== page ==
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Thread: Should the Judensau be removed?

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    Should the Judensau be removed?

    High on the wall of a German church where Martin Luther once preached, an ugly remnant of centuries of antisemitism is now at the center of a court battle. The so-called Judensau (Jew Sow) sculpture on the Town Church in Wittenberg dates back to around 1300. It is perhaps the best-known of more than 20 such relics from the Middle Ages, in various forms and varying states of repair, that still adorn churches across Germany and elsewhere in Europe. Located about 4 meters above the ground on a corner of the church, the Judensau at Wittenberg depicts people identifiable by their headwear as Jews suckling on the teats of a sow, while a rabbi lifts the animal’s tail. In 1570, after the Protestant Reformation, an inscription referring to an anti-Jewish tract by Luther was added. Next Tuesday a court in the eastern city of Naumburg will consider Michael Duellmann's (a Jewish convert) bid to make the parish take it down. It’s the second round in the legal dispute. The court of original jurisdiction denied the petition on the grounds that the artifact belongs to the church, not the state. The church wants to leave it in place because it does not desire to hide or abolish history, but take the path of reconciliation with and through history.

    19111200_G.jpg

    The church's argument is persuasive. What is your opinion?

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    Re: Should the Judensau be removed?

    I wouldn't cry if someone burned it down.

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    Re: Should the Judensau be removed?

    Quote Originally Posted by Jean-s View Post
    High on the wall of a German church where Martin Luther once preached, an ugly remnant of centuries of antisemitism is now at the center of a court battle. The so-called Judensau (Jew Sow) sculpture on the Town Church in Wittenberg dates back to around 1300. It is perhaps the best-known of more than 20 such relics from the Middle Ages, in various forms and varying states of repair, that still adorn churches across Germany and elsewhere in Europe. Located about 4 meters above the ground on a corner of the church, the Judensau at Wittenberg depicts people identifiable by their headwear as Jews suckling on the teats of a sow, while a rabbi lifts the animal’s tail. In 1570, after the Protestant Reformation, an inscription referring to an anti-Jewish tract by Luther was added. Next Tuesday a court in the eastern city of Naumburg will consider Michael Duellmann's (a Jewish convert) bid to make the parish take it down. It’s the second round in the legal dispute. The court of original jurisdiction denied the petition on the grounds that the artifact belongs to the church, not the state. The church wants to leave it in place because it does not desire to hide or abolish history, but take the path of reconciliation with and through history.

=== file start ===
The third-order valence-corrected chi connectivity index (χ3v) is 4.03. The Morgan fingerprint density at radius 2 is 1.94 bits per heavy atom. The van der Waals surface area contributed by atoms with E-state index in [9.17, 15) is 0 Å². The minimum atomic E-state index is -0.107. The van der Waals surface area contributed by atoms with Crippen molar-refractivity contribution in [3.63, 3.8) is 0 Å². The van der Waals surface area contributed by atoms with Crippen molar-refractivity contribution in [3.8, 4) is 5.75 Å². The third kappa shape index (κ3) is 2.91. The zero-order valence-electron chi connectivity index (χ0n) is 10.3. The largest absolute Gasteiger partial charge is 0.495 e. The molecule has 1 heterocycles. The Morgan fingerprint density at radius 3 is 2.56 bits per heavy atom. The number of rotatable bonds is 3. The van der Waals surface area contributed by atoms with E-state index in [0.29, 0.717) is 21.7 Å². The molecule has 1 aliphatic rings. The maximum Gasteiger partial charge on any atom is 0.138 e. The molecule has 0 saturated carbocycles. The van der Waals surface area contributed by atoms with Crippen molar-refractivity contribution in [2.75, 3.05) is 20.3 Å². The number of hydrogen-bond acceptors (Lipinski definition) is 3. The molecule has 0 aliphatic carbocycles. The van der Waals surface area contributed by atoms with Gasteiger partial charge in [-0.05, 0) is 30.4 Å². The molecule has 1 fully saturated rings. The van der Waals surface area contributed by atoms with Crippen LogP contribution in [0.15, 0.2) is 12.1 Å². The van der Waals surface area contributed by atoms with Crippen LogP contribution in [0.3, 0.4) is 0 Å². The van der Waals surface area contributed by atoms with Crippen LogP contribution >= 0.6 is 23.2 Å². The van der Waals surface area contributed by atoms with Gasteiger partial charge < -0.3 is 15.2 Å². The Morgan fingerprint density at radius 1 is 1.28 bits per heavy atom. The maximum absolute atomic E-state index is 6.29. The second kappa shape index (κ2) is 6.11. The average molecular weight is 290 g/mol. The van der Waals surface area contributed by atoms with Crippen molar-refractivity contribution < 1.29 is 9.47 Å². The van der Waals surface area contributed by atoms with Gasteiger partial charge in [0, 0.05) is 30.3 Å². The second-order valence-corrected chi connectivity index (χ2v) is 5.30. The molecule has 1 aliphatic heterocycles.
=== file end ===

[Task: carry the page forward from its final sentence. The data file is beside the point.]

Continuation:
19111200_G.jpg

    The church's argument is persuasive. What is your opinion?
    Fine. Leave it in place. Just cover it with a blank curtain.
    Question Authority

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    Re: Should the Judensau be removed?

    Quote Originally Posted by Jean-s View Post
    High on the wall of a German church where Martin Luther once preached, an ugly remnant of centuries of antisemitism is now at the center of a court battle. The so-called Judensau (Jew Sow) sculpture on the Town Church in Wittenberg dates back to around 1300. It is perhaps the best-known of more than 20 such relics from the Middle Ages, in various forms and varying states of repair, that still adorn churches across Germany and elsewhere in Europe. Located about 4 meters above the ground on a corner of the church, the Judensau at Wittenberg depicts people identifiable by their headwear as Jews suckling on the teats of a sow, while a rabbi lifts the animal’s tail. In 1570, after the Protestant Reformation, an inscription referring to an anti-Jewish tract by Luther was added. Next Tuesday a court in the eastern city of Naumburg will consider Michael Duellmann's (a Jewish convert) bid to make the parish take it down. It’s the second round in the legal dispute. The court of original jurisdiction denied the petition on the grounds that the artifact belongs to the church, not the state. The church wants to leave it in place because it does not desire to hide or abolish history, but take the path of reconciliation with and through history.

    19111200_G.jpg

    The church's argument is persuasive. What is your opinion?
    The courts previous ruling is correct. The property is that of the church and the church may do with it as it pleases.
    Semper Fidelis, Semper Liber.
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    Re: Should the Judensau be removed?

    Quote Originally Posted by PirateMk1 View Post
    The courts previous ruling is correct. The property is that of the church and the church may do with it as it pleases.
    UPDATE
    The presiding judge in Naumburg rejected Michael Düllmann's petition on Tuesday saying, "We give the appeal no prospect of success!"
    Michael Düllmann does not want to give up: "I go to the European Court of Human Rights."
    Wittenberg: Oberlandesgericht entscheidet uber „Judensau“-Relief -
    Sachsen-Anhalt -
    Bild.de

    Ironically, most people never knew about the Judensau in Wittenberg until these court hearings brought it to the attention of modern generations. It is good not to forget our history. Undoubtedly, future tourists to the city will make a point of inspecting the sculpture for themselves.

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